Note that this is from a trip I made to Paris just before the pandemic started.

If you visit France, you will be introduced to a different kind of marshmallow: the guimauve. It is so very French, so elegant, and sophisticated. Unlike its dense and overly sweet cousin the marshmallow, these are light and airy and delicious ( I wrote a whole post just on guimauves with a recipe here). And the best place, perhaps in the world, to get them is Pain du Sucre.

This pastry shop is in the 3rd arrondissment just a couple of blocks away from Centre Pompidou, the first collection of modern and contemporary art in Europe. You can’t miss it because they put the guimauves in large glass containers along their window display. Each is filled with a different flavour, some more traditional such as raspberry, others are fantastically crazy (chili pepper!).  The flavours change depending on the season The raspberry guimauve tasted like a raspberry burst and even had little bits of raspberry throughout. So did the pistachio. No artificial flavours here. 

Go inside and buy one of each. That is my advice to save you some time. You will want to try them all and you should. These don’t travel particularly well, and they don’t last (they are made fresh and must be eaten within a day or so). Luckily there are a few little chairs and tables right outside for you to sit on, enjoy your treats and watch the 3rd arrondissment do its thing.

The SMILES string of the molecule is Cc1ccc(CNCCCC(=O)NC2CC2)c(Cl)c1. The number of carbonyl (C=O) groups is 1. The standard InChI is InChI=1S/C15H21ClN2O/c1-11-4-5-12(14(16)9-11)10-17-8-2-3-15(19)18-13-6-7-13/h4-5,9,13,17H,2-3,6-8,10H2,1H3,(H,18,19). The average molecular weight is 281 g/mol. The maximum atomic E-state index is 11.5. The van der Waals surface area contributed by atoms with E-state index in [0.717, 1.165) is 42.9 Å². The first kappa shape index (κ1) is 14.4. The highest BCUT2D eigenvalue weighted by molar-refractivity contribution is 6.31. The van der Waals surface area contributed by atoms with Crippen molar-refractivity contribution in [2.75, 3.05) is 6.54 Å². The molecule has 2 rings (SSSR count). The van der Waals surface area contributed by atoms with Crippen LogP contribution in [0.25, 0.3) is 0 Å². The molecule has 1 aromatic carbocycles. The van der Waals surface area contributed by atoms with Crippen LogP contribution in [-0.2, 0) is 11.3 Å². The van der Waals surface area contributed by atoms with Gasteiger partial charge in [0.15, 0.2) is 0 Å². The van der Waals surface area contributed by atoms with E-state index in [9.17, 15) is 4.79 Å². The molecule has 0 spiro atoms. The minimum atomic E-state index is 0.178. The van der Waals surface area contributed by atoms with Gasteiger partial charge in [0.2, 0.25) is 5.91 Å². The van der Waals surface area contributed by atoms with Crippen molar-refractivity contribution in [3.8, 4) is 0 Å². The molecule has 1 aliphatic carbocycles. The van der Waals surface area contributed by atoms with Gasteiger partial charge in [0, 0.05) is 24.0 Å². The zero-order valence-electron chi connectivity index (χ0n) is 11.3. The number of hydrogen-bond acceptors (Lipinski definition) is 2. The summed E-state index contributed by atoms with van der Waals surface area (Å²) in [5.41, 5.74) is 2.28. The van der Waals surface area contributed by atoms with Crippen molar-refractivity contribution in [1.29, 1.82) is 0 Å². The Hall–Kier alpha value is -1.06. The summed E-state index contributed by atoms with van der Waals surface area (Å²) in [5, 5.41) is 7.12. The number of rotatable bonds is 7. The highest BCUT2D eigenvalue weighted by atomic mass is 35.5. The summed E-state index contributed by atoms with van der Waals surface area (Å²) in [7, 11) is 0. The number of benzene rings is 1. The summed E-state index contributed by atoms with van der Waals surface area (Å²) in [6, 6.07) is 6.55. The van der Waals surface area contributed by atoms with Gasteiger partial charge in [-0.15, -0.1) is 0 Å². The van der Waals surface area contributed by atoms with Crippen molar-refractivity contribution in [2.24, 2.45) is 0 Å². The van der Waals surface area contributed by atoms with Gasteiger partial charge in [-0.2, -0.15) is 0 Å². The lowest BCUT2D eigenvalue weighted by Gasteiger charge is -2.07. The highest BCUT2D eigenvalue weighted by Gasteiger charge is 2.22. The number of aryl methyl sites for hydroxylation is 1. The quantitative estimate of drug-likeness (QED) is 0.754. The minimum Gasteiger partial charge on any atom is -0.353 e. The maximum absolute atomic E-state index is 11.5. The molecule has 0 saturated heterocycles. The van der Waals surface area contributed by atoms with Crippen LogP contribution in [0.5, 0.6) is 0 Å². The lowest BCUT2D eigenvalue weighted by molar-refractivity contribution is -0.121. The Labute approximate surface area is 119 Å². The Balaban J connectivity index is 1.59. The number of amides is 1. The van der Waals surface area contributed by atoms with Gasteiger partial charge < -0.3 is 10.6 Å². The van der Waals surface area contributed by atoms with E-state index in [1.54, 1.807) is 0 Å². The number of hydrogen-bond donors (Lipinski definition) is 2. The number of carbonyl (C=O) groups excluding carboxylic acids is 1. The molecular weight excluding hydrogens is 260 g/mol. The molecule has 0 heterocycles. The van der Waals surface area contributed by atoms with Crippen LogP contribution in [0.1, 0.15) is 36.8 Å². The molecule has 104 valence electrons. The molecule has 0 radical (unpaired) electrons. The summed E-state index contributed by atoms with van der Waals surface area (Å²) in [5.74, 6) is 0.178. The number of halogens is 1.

Pain De Sucre is run by Natalie Robert and Didier Mathray, both pastry chefs with a long and impressive CVs. They opened this pastry shop here in 2004 and then in 2011 a second one selling savoury treats and bread just 5 metres away. You might need to return more than once as this shop is famous not just for its guimauves but its pastries and, in particular, their baba au rhum.

If you can’t get yourself to Paris, these are easy to make at home. Click her for a recipe. 

Verdict: Must try, with or without hot chocolate. Pain de Sucre, 14 Rue Rambuteau, 75003, Paris, France.